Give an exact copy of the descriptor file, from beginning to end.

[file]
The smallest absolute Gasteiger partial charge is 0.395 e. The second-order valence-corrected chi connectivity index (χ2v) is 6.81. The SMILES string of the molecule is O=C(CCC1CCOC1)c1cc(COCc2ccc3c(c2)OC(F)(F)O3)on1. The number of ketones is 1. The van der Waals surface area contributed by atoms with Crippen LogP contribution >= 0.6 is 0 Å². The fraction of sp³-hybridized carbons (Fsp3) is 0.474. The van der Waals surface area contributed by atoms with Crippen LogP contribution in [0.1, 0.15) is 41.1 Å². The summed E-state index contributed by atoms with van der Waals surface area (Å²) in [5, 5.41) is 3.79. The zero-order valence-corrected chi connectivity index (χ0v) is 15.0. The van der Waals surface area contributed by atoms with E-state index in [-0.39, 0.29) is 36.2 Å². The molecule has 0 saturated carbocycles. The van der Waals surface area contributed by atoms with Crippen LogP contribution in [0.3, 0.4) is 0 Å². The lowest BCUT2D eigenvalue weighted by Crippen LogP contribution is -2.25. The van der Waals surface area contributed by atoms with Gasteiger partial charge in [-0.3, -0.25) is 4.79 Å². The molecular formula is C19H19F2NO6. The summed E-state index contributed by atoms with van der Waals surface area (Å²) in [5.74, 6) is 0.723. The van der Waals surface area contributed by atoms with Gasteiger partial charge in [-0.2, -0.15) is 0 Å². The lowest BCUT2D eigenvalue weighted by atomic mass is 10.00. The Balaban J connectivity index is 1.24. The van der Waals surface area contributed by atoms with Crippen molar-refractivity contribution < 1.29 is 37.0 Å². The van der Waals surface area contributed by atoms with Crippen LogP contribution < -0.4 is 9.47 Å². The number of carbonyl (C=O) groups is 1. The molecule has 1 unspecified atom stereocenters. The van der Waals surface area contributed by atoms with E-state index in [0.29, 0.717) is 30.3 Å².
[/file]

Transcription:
The smallest absolute Gasteiger partial charge is 0.395 e. The second-order valence-corrected chi connectivity index (χ2v) is 6.81. The SMILES string of the molecule is O=C(CCC1CCOC1)c1cc(COCc2ccc3c(c2)OC(F)(F)O3)on1. The number of ketones is 1. The van der Waals surface area contributed by atoms with Crippen LogP contribution >= 0.6 is 0 Å². The fraction of sp³-hybridized carbons (Fsp3) is 0.474. The van der Waals surface area contributed by atoms with Crippen LogP contribution in [0.1, 0.15) is 41.1 Å². The summed E-state index contributed by atoms with van der Waals surface area (Å²) in [5, 5.41) is 3.79. The zero-order valence-corrected chi connectivity index (χ0v) is 15.0. The van der Waals surface area contributed by atoms with E-state index in [-0.39, 0.29) is 36.2 Å². The molecule has 0 saturated carbocycles. The van der Waals surface area contributed by atoms with Crippen LogP contribution in [0.3, 0.4) is 0 Å². The lowest BCUT2D eigenvalue weighted by Crippen LogP contribution is -2.25. The van der Waals surface area contributed by atoms with Gasteiger partial charge in [-0.3, -0.25) is 4.79 Å². The molecular formula is C19H19F2NO6. The summed E-state index contributed by atoms with van der Waals surface area (Å²) in [5.74, 6) is 0.723. The van der Waals surface area contributed by atoms with Gasteiger partial charge in [-0.2, -0.15) is 0 Å². The lowest BCUT2D eigenvalue weighted by atomic mass is 10.00. The Balaban J connectivity index is 1.24. The van der Waals surface area contributed by atoms with Crippen molar-refractivity contribution < 1.29 is 37.0 Å². The van der Waals surface area contributed by atoms with Crippen LogP contribution < -0.4 is 9.47 Å². The number of carbonyl (C=O) groups is 1. The molecule has 1 unspecified atom stereocenters. The van der Waals surface area contributed by atoms with E-state index in [0.29, 0.717) is 30.3 Å².